Married Couples together can shield, up to twice the applicable exclusion amount. For this year, that is up to $10,900,000 ($5,450,000 x 2) that a married couple may give – above and beyond the $14,000 annual exclusion – without paying any gift or estate taxes.

Exclusion amount “portability” allows a surviving spouse to use any of the unused portions of their spouse’s exclusion amount in some cases. Importantly, if one remarries after the death of a spouse, the credit of the deceased spouse is lost.

Important note: portability is only available if the executor of the estate of the first spouse to die files an estate tax return (on time!) and makes the proper election to use portability. Another important note: relying on portability is often a bad plan, particularly for blended families or those concerned about creditor and/or divorce issues (and GST tax, see below).

 Generation-Skipping Tax: The generation-skipping tax (“GST”) is imposed on three types of events: direct skips, taxable distributions and taxable terminations. Each of these involves the transfer of wealth to “skip persons” – persons who are two or more generations younger than the transferor (examples: (1) grandparent to grandchild).

Direct skips are transfers directly to a skip person (or certain “alter-ego” trusts under the Code). Taxable distributions happen when a non-exempt trust distributes to a skip person. And taxable terminations happen when a non-exempt trust ends, and pays out to a skip person (directly or in further trust).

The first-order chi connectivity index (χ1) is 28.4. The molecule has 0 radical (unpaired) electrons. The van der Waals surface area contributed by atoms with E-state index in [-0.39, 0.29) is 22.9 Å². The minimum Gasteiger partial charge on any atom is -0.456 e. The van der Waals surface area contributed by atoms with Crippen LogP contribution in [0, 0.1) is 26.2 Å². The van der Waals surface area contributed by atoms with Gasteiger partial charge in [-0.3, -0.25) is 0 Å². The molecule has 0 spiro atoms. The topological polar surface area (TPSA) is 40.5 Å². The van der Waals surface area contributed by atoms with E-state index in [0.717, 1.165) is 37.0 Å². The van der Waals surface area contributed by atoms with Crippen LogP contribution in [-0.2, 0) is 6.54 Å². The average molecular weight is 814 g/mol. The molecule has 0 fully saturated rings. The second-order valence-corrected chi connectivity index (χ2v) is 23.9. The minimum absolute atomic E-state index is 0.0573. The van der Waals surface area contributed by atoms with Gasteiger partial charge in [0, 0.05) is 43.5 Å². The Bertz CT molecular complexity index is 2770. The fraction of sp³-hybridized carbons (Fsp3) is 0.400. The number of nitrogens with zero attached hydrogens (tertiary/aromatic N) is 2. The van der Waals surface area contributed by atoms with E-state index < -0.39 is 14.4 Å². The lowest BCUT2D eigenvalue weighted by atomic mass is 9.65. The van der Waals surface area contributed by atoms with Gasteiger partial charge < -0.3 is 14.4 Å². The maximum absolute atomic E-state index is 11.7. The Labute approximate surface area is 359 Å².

The GST tax rules give us an exemption amount we can apply towards transfers to skip persons to avoid or reduce GST tax. We can allocate our exemption to any of the three kinds of GST events described above. Examples: (1) a direct skip gift of $1M to a grandchild will use up $1M of the grandparent’s lifetime exemption (lucky grandchild!); (2) allocating $5M of GST exemption to a trust having assets valued at $5M will use up $5M of GST exemption, and make that trust permanently exempt from Wealth Transfer Taxes (which is the better deal for the family?)The lifetime GST exemption is the same amount as the gift and estate tax applicable exclusion amount –up to $5,450,000 in 2016. Likewise, the GST tax rate also remains at 40%. Important note: GST exemption is not portable between spouses, so without proper planning, the first spouse’s GST exemption will die with him.